Next month, French voters will choose between an inexperienced independent centrist and a far-right nationalist in their presidential runoff election. Donald Trump has expressed support for the latter, but he shares at least one major similarity with the former: a 24-year spousal age gap.*
At 39, Emmanuel Macron would be France’s youngest-ever president. His wife, Brigitte Trogneux, just turned 64. The two met when Macron was 15 years old; Trogneux was his high-school drama teacher. After putting off the young Macron's advances for a while, Trogneux eventually divorced her husband—the father of her three children—and moved to Paris to be with Macron, who’d left his hometown to finish high school in the capital city. They married more than a decade after meeting, in 2007.
Media accounts of their once-illicit relationship have offered it as evidence of Macron’s daring personality and willingness to break with tradition, qualities that helped make him a presidential frontrunner without a political party or any experience in elected office. “Their love affair was the kind of audacious undertaking that has defined Mr. Macron’s life and career,” the New York Times reports. “His sheer drive, his focus and his willingness to leapfrog in a country where most success is built step by step make him more like the entrepreneurs he admires than a typical politician.” The Associated Press writes that, “from his teenage romance with a teacher to his recent ambition to become president, Emmanuel Macron often is described as unconventional and tenacious.”
This is a strange way to frame a romantic relationship between a teenager and his 40-year-old teacher. If Macron were a young woman who’d seduced her male high-school teacher away from his wife and family, her determination and ultimate success would not be proffered as signs of her leadership skills, the beginning of a life as an effective politician. She would be cast as an opportunistic Jezebel with daddy issues who slept her way into every political role she got. If Macron were an ex-teacher who’d left his wife to be with a teenage student, we’d rightly cast doubt on his maturity and morals. Depending on the details of the case, I might think he should have lost his teaching job and wonder which combination of possible gross reasons caused him to reject women his own age.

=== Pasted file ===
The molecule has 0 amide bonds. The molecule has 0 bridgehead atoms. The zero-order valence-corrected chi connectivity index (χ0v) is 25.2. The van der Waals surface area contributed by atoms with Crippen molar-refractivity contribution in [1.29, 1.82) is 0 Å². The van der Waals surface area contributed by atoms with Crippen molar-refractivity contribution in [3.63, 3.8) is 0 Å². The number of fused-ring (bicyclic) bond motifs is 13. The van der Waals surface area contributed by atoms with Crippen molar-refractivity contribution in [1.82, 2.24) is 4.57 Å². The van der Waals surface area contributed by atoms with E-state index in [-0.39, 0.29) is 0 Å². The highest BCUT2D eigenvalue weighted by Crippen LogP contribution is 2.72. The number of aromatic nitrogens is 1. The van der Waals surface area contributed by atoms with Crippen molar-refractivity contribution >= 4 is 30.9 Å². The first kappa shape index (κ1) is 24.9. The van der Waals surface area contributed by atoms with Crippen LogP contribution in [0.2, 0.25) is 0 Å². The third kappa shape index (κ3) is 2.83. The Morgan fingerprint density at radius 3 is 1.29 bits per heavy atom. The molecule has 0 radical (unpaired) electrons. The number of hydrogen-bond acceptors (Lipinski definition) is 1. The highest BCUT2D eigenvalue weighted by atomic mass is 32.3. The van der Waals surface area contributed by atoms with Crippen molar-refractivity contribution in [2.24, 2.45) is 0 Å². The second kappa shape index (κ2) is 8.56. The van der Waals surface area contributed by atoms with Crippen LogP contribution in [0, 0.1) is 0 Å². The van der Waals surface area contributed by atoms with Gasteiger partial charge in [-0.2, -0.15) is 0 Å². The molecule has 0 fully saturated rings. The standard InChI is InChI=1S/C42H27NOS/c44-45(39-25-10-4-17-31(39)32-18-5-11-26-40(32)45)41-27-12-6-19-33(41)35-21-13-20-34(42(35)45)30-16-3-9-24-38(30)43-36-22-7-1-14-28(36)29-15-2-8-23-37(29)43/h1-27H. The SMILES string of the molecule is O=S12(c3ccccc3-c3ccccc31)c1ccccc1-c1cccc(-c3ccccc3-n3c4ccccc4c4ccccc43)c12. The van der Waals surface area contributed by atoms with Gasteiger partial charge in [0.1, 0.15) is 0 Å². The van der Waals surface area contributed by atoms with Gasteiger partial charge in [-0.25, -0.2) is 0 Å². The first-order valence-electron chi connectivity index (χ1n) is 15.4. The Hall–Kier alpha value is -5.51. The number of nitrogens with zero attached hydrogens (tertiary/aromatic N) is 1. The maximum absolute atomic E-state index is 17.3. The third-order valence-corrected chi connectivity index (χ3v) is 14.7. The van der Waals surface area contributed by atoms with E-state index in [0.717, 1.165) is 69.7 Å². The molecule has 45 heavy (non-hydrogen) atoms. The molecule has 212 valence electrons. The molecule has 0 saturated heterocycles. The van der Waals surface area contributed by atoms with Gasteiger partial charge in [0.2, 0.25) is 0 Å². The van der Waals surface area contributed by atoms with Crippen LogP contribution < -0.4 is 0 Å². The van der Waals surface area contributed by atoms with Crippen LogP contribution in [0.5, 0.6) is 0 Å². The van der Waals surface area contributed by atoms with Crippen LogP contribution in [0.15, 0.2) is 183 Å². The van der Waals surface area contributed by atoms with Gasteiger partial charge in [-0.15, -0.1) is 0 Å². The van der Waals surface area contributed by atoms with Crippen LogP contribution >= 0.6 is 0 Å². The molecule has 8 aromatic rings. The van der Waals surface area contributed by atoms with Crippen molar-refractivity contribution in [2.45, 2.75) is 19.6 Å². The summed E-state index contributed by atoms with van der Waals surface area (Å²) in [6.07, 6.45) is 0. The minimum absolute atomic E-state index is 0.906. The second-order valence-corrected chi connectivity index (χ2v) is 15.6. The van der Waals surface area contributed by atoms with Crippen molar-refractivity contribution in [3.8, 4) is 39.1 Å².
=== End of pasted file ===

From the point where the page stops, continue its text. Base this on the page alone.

But, because Macron is a man and the younger party, his love story is framed as confirmation of his perseverance and maverick streak. The AP quotes Olivier Mongin, a writer and longtime friend of Macron’s, as calling his buddy “someone who took risks in his life” by choosing to pursue Trogneux without his parents’ support. “There is a life experience here; there is something a bit hard,” Mongin said. Accounts of Macron’s courtship show him to be unwavering in his resolve to woo his teacher. “She tried initially to discourage him, but he was determined and she was eventually smitten,” the Times reports, quoting a TV interview in which Trogneux recalled, “He called me all the time. … Little by little he conquered all my resistance in a manner that was incredible—with patience.”
Swap Macron and Trogneux’s gender again, and the story of a goal-oriented romancer would be spun as a conventional tale of an unhinged, desperate homewrecker. Conquering resistance through patient pursuit would, to most observers, seem like obsessed-stalker behavior coming from a young girl and sexual-predator behavior coming from an older man. Macron’s disregard of Trogneux’s initial rejection—and his dogged fixation on making her his girlfriend despite her marriage and his age—don’t ring such alarm bells because we’re far more used to seeing older men with way-younger women. When older women end up with way-younger men, the women are still often pegged as the desperate, self-unaware ones—“cougars,” as Macron’s detractors have called Trogneux on Twitter. Men are instead applauded for either bagging a hot teacher or loving over-35 women despite their accumulation of life experience, knowledge, and wrinkles. Any teenager, audacious or not, might find herself in a student-teacher relationship that raises some eyebrows and violates statutory-rape laws. But if that relationship is to bolster a political candidate’s list of qualifications, the student had better be a man.
*Update, Apr. 24, 2017: The full transcript of the linked AP interview makes clear that while Trump called Le Pen the "strongest" candidate and predicted she would do well, he also said “I am not endorsing her.” This post has been updated accordingly.